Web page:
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Gulf of Mexico Hypoxic Zone

The hypoxic zone of the Gulf of Mexico is a temporary area of low oxygen – there is not enough oxygen available to support fish and other aquatic species – which is why it is sometimes also called a "dead" zone. The oxygen becomes depleted when an overabundant amount of nutrients in the water causes excessive growth of algae. The algae die and during the decomposition process (called eutrophication), the oxygen levels drop too low to sustain aquatic life.

The nutrients are delivered to the Gulf by the Mississippi River, which drains 41 percent of the continental U.S. Excess nutrients may come from a wide range of sources, including runoff from developed land, atmospheric deposition, soil erosion, manure, agricultural fertilizers, and sewage and industrial discharges. In 2007, the hypoxic zone was the third largest on record – bigger than the State of Massachusetts.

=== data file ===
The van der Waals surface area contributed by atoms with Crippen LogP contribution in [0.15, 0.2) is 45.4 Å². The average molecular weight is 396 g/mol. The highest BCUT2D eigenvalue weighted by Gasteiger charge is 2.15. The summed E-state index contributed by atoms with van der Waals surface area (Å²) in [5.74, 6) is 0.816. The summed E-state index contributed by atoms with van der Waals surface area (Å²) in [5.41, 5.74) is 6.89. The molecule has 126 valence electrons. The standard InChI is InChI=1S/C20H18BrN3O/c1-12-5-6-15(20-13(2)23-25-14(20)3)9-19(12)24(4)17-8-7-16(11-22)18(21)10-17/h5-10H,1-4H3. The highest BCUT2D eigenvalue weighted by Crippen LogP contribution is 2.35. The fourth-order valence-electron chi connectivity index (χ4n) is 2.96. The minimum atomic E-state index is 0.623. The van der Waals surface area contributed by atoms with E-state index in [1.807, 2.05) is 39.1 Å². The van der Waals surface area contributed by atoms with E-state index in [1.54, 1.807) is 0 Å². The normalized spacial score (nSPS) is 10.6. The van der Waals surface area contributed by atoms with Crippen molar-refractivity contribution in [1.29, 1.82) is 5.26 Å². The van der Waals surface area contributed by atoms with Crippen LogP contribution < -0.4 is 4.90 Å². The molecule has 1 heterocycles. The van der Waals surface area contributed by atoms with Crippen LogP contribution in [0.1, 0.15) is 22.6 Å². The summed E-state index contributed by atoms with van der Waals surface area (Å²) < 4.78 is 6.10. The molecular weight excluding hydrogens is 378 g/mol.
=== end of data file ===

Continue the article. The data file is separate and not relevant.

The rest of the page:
The Mississippi River/Gulf of Mexico Watershed Nutrient Task Force was established in the fall of 1997 as part of the government's plan to address hypoxia in the Gulf of Mexico. The Task Force has issued the 2008 Action Plan, which provides mechanisms for maintaining and tracking progress between reassessments, state-led nutrient reduction strategies, complementary federal agencies and an outreach plan to engage stakeholders.

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